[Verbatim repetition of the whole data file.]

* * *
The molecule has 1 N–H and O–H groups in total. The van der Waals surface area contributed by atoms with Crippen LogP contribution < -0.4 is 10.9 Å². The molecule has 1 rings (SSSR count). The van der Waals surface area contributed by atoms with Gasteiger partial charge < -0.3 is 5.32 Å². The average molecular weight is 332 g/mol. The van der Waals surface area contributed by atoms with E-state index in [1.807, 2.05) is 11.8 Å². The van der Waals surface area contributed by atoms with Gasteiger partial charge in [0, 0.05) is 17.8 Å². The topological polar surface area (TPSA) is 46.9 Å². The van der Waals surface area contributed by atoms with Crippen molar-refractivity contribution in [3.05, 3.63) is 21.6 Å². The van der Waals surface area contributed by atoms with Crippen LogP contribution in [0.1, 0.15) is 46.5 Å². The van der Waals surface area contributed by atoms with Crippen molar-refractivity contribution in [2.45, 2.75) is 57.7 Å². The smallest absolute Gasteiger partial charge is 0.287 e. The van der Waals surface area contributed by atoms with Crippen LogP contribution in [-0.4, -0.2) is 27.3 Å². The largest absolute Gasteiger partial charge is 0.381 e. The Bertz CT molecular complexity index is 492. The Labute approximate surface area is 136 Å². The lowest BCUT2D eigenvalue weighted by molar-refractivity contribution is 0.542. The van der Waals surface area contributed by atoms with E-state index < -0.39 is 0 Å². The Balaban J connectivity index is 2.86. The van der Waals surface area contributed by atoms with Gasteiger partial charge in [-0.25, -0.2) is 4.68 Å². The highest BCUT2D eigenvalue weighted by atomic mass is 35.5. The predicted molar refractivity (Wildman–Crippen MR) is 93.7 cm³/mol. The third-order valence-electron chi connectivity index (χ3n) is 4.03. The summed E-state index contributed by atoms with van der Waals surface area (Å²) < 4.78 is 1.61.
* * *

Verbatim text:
The molecule has 1 N–H and O–H groups in total. The van der Waals surface area contributed by atoms with Crippen LogP contribution < -0.4 is 10.9 Å². The molecule has 1 rings (SSSR count). The van der Waals surface area contributed by atoms with Gasteiger partial charge < -0.3 is 5.32 Å². The average molecular weight is 332 g/mol. The van der Waals surface area contributed by atoms with E-state index in [1.807, 2.05) is 11.8 Å². The van der Waals surface area contributed by atoms with Gasteiger partial charge in [0, 0.05) is 17.8 Å². The topological polar surface area (TPSA) is 46.9 Å². The van der Waals surface area contributed by atoms with Crippen molar-refractivity contribution in [3.05, 3.63) is 21.6 Å². The van der Waals surface area contributed by atoms with Crippen LogP contribution in [0.1, 0.15) is 46.5 Å². The van der Waals surface area contributed by atoms with Crippen molar-refractivity contribution in [2.45, 2.75) is 57.7 Å². The smallest absolute Gasteiger partial charge is 0.287 e. The van der Waals surface area contributed by atoms with Crippen LogP contribution in [-0.4, -0.2) is 27.3 Å². The largest absolute Gasteiger partial charge is 0.381 e. The Bertz CT molecular complexity index is 492. The Labute approximate surface area is 136 Å². The lowest BCUT2D eigenvalue weighted by molar-refractivity contribution is 0.542. The van der Waals surface area contributed by atoms with E-state index < -0.39 is 0 Å². The Balaban J connectivity index is 2.86. The van der Waals surface area contributed by atoms with Gasteiger partial charge in [-0.25, -0.2) is 4.68 Å². The highest BCUT2D eigenvalue weighted by atomic mass is 35.5. The predicted molar refractivity (Wildman–Crippen MR) is 93.7 cm³/mol. The third-order valence-electron chi connectivity index (χ3n) is 4.03. The summed E-state index contributed by atoms with van der Waals surface area (Å²) < 4.78 is 1.61.